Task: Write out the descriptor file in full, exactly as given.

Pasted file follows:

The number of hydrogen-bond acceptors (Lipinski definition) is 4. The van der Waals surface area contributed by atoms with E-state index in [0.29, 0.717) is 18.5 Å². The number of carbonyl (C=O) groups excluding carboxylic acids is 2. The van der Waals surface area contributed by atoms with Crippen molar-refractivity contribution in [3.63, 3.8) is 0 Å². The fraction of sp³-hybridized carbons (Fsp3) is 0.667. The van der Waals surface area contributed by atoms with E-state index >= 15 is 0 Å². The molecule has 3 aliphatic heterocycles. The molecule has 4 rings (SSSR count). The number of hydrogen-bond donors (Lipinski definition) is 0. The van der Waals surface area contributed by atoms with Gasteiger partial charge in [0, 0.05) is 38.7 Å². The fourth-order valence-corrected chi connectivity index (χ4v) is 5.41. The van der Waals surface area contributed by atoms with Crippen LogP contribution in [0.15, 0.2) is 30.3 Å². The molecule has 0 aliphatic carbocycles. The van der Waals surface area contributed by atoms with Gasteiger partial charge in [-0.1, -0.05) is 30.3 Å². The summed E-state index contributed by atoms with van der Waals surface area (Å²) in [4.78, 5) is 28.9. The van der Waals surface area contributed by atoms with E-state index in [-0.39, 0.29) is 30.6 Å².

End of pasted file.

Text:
The number of hydrogen-bond acceptors (Lipinski definition) is 4. The van der Waals surface area contributed by atoms with E-state index in [0.29, 0.717) is 18.5 Å². The number of carbonyl (C=O) groups excluding carboxylic acids is 2. The van der Waals surface area contributed by atoms with Crippen molar-refractivity contribution in [3.63, 3.8) is 0 Å². The fraction of sp³-hybridized carbons (Fsp3) is 0.667. The van der Waals surface area contributed by atoms with E-state index >= 15 is 0 Å². The molecule has 3 aliphatic heterocycles. The molecule has 4 rings (SSSR count). The number of hydrogen-bond donors (Lipinski definition) is 0. The van der Waals surface area contributed by atoms with Gasteiger partial charge in [0, 0.05) is 38.7 Å². The fourth-order valence-corrected chi connectivity index (χ4v) is 5.41. The van der Waals surface area contributed by atoms with Crippen LogP contribution in [0.15, 0.2) is 30.3 Å². The molecule has 0 aliphatic carbocycles. The van der Waals surface area contributed by atoms with Gasteiger partial charge in [-0.1, -0.05) is 30.3 Å². The summed E-state index contributed by atoms with van der Waals surface area (Å²) in [4.78, 5) is 28.9. The van der Waals surface area contributed by atoms with E-state index in [-0.39, 0.29) is 30.6 Å².